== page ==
Al Capone (a.k.a. 'Scarface'), one of the most famous American gangsters, rose to infamy as the leader of the Chicago mafia during the Prohibition era. Before being sent to Alcatraz Prison in 1931 from a tax evasion conviction, he had amassed a personal fortune estimated at $100 million dollars and was responsible for countless murders.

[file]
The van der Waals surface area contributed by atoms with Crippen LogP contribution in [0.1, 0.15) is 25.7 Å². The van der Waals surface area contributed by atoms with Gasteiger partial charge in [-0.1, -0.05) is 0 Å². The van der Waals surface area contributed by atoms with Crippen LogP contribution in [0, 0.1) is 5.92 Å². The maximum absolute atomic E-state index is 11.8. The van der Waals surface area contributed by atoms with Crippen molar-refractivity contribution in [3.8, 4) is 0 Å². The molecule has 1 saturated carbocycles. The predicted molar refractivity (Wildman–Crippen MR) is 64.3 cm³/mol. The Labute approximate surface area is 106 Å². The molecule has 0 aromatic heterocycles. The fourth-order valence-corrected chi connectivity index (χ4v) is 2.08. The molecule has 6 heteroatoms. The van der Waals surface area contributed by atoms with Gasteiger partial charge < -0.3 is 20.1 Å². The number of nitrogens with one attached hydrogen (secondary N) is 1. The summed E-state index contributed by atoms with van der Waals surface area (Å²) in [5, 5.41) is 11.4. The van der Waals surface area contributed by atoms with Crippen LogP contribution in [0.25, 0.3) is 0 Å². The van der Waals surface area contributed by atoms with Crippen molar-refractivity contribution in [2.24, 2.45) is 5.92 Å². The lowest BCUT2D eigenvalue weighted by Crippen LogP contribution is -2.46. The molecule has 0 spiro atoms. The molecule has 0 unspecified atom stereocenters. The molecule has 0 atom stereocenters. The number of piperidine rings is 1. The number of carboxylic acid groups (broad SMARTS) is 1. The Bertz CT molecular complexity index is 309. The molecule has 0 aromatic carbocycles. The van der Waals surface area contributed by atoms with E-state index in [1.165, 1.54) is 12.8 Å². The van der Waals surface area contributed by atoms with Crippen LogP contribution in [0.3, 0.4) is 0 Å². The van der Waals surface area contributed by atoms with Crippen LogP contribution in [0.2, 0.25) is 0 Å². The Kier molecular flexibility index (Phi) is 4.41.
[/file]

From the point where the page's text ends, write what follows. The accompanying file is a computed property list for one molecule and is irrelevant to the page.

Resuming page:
While prohibition was intended to decrease crime and violence it actually served to create the opposite. Gangsters like Al Capone took advantage of the basic economic principle of "supply and demand" and made hundreds of millions of dollars bootlegging alcohol in major cities along the east coast.
Crime: Al Capone represented the gangsters of the 1920s, convicted of tax evasion and allegedly conducting the St. Valentine's Day Massacre. He is an example of the gangs and crimes surfacing during this time period.